In hospital once again – today the theme was ‘cranial nerves’, easily adaptable to medical workshops, birthday parties and bat mitzvahs at your convenience. Clinical skills first thing was a recap of the functions of each of the twelve cranial nerves, and more crucially how to examine them in a clinical setting.
I’m considering doing a few videos on mnemonics I’ve found helpful, and as most anyone will tell you, it’s the dirty (or sometimes approaching plain filth) examples that work the best. Nowhere is that more true than with the classic mnemonic for remembering the cranial nerves. It’s quite funny watching academics try to skirt around them during lectures, although a few of the doctors not only encourage us to use them but provide their own examples of such mnemonics, clearly refined into morbid, festering form over successful careers. I am neither of these two categories of person and so therefore I can probably post it here.
In this particular case, I am referring to Oh, Oh, Oh, To Touch And Feel a Virgin Girl’s Vagina And Hymen. This gives us the first letter of the twelve nerves – Olfactory, Optic, Occulmotor, Trochlear, Trigeminal, Abducens, Facial, Vestibulocochlear, Glossopharyngeal, Vagus, Accessory and Hypoglossal. A bit misogynistic to be sure, but it’s very effective as a memory device.
After a very brief lunch the afternoon was consumed by radiology, an anatomy seminar and the anatomy workshops themselves. I got to the radiology session early by accident and had an intriguing conversation with two staff about the comparatively much lower levels of responsibility afforded to medical students in current education – probably a facet of increased legislation. He Who Must Not Be Named (Jeremy Hunt MP) was also a point of interest, as that morning he had proudly tweeted a wall chart from an Ipswich hospital, despite the fact that it showed four wards were understaffed that day. Remarkable. My completion level of the anatomy workbook this week stood at a mighty 0% on account of trying to keep up with the basic lecture content, but thankfully I managed to stumble through all six stations without embarrassing myself too much – the trick is to aggressively answer anything that you do know before anyone else, so the demonstrator is less likely to pick on you. Little did they know (they probably did know) that I was confident of about six distinct facts and not much else.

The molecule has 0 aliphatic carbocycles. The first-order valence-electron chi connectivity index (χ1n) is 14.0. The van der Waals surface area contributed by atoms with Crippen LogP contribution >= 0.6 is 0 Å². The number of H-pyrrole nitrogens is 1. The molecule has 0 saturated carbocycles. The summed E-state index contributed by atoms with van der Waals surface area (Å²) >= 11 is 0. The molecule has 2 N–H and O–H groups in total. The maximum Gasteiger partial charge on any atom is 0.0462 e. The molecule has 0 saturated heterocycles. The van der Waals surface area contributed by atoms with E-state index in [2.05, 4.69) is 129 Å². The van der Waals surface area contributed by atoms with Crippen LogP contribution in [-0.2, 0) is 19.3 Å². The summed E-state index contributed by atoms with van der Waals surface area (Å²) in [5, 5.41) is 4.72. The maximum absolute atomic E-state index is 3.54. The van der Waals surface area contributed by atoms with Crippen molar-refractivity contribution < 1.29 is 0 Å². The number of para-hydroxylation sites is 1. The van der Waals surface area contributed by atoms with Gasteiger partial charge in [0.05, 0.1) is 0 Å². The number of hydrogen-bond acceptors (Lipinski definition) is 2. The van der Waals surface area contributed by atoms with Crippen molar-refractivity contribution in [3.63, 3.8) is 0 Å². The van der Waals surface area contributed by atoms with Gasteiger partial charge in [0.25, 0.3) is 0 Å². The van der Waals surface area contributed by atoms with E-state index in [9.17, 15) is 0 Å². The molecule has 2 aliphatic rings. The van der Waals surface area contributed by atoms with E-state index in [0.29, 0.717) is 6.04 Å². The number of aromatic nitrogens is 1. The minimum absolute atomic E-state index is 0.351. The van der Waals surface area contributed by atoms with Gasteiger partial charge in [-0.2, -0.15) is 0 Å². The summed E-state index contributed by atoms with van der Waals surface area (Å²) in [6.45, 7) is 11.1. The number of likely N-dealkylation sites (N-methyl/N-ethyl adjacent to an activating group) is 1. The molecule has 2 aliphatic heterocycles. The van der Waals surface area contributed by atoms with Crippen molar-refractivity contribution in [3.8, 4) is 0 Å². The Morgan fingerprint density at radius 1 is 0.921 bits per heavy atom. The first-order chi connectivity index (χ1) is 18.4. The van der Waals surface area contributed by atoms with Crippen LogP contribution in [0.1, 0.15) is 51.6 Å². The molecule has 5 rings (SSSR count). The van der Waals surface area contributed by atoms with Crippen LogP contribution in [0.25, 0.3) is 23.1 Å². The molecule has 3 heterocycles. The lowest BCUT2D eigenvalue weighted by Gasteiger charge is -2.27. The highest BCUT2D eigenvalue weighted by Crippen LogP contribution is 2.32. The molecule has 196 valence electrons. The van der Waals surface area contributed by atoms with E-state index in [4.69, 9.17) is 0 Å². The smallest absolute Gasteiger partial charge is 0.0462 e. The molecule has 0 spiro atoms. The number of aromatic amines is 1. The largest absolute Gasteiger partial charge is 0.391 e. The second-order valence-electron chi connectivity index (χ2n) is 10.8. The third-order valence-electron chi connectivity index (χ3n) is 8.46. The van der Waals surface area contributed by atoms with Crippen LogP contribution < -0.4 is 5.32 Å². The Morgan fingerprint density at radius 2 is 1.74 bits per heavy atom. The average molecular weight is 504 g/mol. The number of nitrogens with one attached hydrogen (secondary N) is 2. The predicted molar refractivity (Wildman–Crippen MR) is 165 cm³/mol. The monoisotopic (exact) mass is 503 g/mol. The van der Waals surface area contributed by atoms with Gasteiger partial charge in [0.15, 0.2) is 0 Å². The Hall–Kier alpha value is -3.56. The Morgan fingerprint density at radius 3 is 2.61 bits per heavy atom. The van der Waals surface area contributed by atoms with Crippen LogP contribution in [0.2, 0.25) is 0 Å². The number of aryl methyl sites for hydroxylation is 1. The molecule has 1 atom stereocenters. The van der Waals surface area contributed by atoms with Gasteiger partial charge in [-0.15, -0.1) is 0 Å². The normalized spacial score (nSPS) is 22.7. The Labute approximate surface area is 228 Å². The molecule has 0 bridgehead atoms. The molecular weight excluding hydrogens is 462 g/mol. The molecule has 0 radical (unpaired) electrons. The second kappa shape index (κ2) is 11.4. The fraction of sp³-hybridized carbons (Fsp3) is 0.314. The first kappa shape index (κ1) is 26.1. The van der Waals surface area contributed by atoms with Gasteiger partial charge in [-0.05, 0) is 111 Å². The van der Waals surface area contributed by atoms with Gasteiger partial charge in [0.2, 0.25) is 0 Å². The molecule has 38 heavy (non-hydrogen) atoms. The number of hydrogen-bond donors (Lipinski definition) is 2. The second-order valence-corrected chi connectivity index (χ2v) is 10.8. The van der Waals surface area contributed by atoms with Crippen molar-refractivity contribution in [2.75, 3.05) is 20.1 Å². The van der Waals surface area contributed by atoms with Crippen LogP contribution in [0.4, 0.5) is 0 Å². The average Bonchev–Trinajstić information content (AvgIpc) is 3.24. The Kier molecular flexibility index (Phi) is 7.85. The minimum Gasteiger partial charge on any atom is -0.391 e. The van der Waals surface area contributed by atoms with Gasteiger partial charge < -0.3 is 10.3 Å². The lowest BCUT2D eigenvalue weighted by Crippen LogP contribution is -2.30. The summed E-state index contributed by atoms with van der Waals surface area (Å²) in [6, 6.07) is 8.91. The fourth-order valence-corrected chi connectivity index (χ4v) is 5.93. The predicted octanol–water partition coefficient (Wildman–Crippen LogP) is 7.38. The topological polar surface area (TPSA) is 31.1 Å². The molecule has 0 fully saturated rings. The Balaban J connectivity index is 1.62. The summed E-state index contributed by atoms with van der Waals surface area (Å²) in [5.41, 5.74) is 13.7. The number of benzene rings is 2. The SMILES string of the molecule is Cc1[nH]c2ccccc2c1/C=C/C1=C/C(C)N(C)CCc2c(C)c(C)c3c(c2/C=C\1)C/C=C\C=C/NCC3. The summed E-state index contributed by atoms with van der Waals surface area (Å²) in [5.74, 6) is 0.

In the evening I attended an event put on by the Surgery society – ‘So You Want to be a Surgeon’. Four surgeons gave a whistle-stop tour through their careers, and it was a refreshingly honest description of their roles, both the good and bad. I find that talking to doctors in general there is an underlying theme – ‘the money’s not great, the hours are crap and it can be difficult to make things work with your personal life. But it is doable, and I wouldn’t do anything else’. Myself and a first year colleague exchanged contact details with one of the surgeons and there seems to be a possibility of some theatre time with her, which is a fantastic opportunity.